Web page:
Bennett said her organization is still seeking private donations for the facility. She said some amenities had to be removed from the budget, and she's in the process of raising money to get those items back in the overall plan.
“With the grant we got, we had funds for construction,” explained Bennett. “The first bid came in a million dollars higher than we had. So we did some major changes. We went from a brick building to a metal structure. A little bit of a reduction in square footage, but not a whole lot.”
“Then with the second bid, it came in about $200,000 higher than what we had. So, with that, we took out some things that were not absolutely necessary — like the bleachers. You can play basketball without bleachers,” said Bennett.
Bennett said they've raised about $90,000 in private donations so far, and they've had a couple unexpected breaks. Bennett said Boxley Materials Company in Mill Point gave them a great price on all the fill stone used for the foundation.
Bennett said Marlinton Elementary School students will use part of the new facility during the day-time.
“The gymnasium will be used by the students for their PE classes during the school day until about 3:30. At that point, it'll be open to the public through the evening and on weekends, and the rest of the building will be open to the public throughout the day.”
Bennett said operating hours aren't set just yet, but she's hoping the center will be open all day, every day. Bennett said the Wellness Center will offer the community something it's never had before.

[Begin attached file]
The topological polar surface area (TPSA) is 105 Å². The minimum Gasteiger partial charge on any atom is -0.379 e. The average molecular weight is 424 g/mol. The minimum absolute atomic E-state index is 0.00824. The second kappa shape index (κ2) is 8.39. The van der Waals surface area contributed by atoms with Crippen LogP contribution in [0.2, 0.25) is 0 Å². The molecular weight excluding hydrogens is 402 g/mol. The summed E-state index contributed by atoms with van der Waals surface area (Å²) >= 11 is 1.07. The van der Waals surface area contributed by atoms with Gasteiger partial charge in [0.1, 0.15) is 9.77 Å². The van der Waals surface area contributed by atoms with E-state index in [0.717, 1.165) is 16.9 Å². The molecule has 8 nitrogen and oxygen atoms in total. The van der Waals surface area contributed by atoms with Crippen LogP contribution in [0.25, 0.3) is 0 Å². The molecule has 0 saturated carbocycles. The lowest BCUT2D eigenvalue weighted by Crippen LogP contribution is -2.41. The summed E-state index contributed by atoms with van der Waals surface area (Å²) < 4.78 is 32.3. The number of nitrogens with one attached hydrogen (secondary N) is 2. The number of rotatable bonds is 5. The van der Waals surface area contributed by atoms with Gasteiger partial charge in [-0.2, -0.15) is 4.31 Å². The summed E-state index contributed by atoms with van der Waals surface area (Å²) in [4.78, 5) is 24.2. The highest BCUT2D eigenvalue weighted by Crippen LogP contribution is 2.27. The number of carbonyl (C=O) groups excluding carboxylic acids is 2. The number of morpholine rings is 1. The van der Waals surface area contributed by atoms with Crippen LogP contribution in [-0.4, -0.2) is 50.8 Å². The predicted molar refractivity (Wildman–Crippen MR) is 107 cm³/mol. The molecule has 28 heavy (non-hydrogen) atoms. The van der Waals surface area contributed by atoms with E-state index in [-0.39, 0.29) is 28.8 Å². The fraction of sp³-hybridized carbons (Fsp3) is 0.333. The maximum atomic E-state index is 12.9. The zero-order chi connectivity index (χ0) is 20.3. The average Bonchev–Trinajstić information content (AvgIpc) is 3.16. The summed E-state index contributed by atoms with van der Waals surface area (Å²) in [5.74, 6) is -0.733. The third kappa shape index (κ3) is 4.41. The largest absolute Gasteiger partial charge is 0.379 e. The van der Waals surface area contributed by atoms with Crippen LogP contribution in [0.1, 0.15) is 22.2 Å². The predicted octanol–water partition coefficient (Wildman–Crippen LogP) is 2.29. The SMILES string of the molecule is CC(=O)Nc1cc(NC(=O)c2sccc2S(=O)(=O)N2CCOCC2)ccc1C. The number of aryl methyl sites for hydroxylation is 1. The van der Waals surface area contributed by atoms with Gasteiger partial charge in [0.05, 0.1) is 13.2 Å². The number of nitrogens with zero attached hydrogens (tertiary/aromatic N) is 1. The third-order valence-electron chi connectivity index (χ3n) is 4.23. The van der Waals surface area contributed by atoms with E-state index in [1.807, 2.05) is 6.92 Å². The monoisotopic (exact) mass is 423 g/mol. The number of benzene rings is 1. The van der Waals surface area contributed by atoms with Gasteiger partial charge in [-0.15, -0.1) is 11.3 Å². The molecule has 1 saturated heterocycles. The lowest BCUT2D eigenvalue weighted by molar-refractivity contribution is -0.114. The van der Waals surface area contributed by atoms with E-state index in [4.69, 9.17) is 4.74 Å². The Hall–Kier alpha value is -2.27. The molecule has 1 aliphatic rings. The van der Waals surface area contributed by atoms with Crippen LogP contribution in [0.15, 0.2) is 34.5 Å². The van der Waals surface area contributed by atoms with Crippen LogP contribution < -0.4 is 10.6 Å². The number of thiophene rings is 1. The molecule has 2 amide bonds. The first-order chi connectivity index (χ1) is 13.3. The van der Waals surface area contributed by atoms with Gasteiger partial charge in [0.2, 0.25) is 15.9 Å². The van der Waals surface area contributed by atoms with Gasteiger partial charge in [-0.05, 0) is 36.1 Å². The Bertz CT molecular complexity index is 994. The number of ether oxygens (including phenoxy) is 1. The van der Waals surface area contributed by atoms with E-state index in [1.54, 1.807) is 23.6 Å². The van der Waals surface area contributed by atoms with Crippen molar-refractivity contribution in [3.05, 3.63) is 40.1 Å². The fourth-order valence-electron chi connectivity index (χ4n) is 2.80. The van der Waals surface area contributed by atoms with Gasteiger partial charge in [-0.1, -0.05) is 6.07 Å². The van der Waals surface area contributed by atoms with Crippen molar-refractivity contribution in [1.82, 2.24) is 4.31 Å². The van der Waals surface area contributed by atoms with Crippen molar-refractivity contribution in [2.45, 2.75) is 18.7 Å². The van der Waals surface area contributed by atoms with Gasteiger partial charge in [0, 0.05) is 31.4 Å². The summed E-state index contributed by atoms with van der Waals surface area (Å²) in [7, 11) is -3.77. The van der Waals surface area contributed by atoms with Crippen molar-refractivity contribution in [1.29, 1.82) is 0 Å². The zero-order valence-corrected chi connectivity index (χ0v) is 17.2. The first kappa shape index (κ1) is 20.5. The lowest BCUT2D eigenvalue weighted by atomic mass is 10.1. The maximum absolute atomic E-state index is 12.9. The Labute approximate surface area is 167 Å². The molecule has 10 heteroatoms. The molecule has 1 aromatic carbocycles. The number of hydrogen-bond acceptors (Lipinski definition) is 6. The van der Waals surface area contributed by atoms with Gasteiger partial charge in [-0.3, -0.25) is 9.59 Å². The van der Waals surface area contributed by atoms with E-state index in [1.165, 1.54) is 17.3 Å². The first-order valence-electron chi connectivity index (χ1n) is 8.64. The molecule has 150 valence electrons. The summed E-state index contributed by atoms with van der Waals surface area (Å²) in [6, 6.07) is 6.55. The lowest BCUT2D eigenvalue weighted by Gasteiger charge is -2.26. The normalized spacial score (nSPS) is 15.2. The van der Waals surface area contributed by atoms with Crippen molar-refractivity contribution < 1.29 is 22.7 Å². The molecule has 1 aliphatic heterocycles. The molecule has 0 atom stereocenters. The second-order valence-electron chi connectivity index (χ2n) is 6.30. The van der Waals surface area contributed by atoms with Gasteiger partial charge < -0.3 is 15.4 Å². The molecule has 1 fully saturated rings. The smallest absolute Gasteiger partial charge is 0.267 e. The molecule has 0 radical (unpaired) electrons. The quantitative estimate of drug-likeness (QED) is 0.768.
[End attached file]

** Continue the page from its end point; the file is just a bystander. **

“One of the rooms will have fitness equipment. There will probably be a membership fee for use of the equipment, mainly because there's so much upkeep, and treadmills only have a certain lifespan. Then there'll be a gymnasium to be used as an open-gym kind of thing. Hopefully we'll get programs going like adult volleyball, adult basketball, different inter-mural after-school stuff for different ages. Indoor soccer, badminton, who knows?”
Bennett said Parks and Rec already hosts programs and classes, but the new facility will provide a centralized location once it's up and running.
“There'll be two multi-purpose rooms. Where in the past, we've used the library for a quilting class or the middle school for a drama class — now, we should be able to house a lot of that right here. We've done probably every class you could possibly imagine in the 20 years I've done this job — sign language, cooking, dog obedience, we've tried all kinds of things.”
Bennett said the contractor has been really easy to work with.
“Even when we found a surprise waterline that needed to be moved, or a power line that we hadn't counted on, they were great,” said Bennett.
Jim Luchsinger, superintendent for Kyle Construction, said they've gotten a lot of work done, and everything is going well.
“The foundation is completely in, all the floor slabs are in, except for the office,” Luchsinger said. “We're gonna start laying block Monday around the office, the steps are done out back. On the 24th [of September] the metal should arrive. There's supposed to be three truck loads of steel here Monday morning — then we'll start seeing some progress — when we start erecting the building. That's when people will start gettin' excited, when they see the steel going up. They'll see we're finally doing something.”
Luchsinger said they haven't had any problems, and some local workers on the jobsite have helped a lot.
“We got some good guys, Danny Beverage and Mike Garber and all them — good guys to work with, they do nice work,” he said.
Luchsinger said the facility will be an all-metal building, and, once it's up, it'll look nice. He said he anticipates finishing next summer.
“If everything goes well, and the creek don't rise between now and June,” said Luchsinger.